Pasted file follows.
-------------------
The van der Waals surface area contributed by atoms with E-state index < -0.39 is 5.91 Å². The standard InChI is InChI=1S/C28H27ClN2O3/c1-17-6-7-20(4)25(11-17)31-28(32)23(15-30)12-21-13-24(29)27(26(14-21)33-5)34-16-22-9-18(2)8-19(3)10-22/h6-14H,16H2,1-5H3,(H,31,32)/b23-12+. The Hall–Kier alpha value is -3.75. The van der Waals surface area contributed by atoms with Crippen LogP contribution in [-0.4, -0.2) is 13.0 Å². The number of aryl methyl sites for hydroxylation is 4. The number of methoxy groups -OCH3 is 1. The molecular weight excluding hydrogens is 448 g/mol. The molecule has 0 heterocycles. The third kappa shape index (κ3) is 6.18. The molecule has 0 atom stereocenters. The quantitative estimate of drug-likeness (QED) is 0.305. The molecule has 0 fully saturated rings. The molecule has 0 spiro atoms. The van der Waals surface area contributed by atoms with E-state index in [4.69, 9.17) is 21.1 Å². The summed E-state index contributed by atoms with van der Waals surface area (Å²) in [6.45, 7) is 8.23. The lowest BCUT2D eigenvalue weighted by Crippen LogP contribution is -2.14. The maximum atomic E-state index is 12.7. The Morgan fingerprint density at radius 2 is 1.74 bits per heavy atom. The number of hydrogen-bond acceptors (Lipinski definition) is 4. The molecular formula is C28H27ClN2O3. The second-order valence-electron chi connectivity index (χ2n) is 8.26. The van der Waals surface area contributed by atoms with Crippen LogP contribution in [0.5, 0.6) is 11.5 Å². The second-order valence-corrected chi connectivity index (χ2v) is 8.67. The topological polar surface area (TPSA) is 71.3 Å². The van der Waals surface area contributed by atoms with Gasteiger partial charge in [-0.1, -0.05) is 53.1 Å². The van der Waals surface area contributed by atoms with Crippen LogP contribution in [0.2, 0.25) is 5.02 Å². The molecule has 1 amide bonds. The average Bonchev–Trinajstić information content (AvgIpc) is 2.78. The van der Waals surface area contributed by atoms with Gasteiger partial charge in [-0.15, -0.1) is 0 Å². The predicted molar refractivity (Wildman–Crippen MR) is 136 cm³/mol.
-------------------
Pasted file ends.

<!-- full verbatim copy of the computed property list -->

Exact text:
The van der Waals surface area contributed by atoms with E-state index < -0.39 is 5.91 Å². The standard InChI is InChI=1S/C28H27ClN2O3/c1-17-6-7-20(4)25(11-17)31-28(32)23(15-30)12-21-13-24(29)27(26(14-21)33-5)34-16-22-9-18(2)8-19(3)10-22/h6-14H,16H2,1-5H3,(H,31,32)/b23-12+. The Hall–Kier alpha value is -3.75. The van der Waals surface area contributed by atoms with Crippen LogP contribution in [-0.4, -0.2) is 13.0 Å². The number of aryl methyl sites for hydroxylation is 4. The number of methoxy groups -OCH3 is 1. The molecular weight excluding hydrogens is 448 g/mol. The molecule has 0 heterocycles. The third kappa shape index (κ3) is 6.18. The molecule has 0 atom stereocenters. The quantitative estimate of drug-likeness (QED) is 0.305. The molecule has 0 fully saturated rings. The molecule has 0 spiro atoms. The van der Waals surface area contributed by atoms with E-state index in [4.69, 9.17) is 21.1 Å². The summed E-state index contributed by atoms with van der Waals surface area (Å²) in [6.45, 7) is 8.23. The lowest BCUT2D eigenvalue weighted by Crippen LogP contribution is -2.14. The maximum atomic E-state index is 12.7. The Morgan fingerprint density at radius 2 is 1.74 bits per heavy atom. The number of hydrogen-bond acceptors (Lipinski definition) is 4. The molecular formula is C28H27ClN2O3. The second-order valence-electron chi connectivity index (χ2n) is 8.26. The van der Waals surface area contributed by atoms with Crippen LogP contribution in [0.5, 0.6) is 11.5 Å². The second-order valence-corrected chi connectivity index (χ2v) is 8.67. The topological polar surface area (TPSA) is 71.3 Å². The van der Waals surface area contributed by atoms with Gasteiger partial charge in [-0.1, -0.05) is 53.1 Å². The van der Waals surface area contributed by atoms with Crippen LogP contribution in [0.2, 0.25) is 5.02 Å². The molecule has 1 amide bonds. The average Bonchev–Trinajstić information content (AvgIpc) is 2.78. The van der Waals surface area contributed by atoms with Gasteiger partial charge in [-0.15, -0.1) is 0 Å². The predicted molar refractivity (Wildman–Crippen MR) is 136 cm³/mol.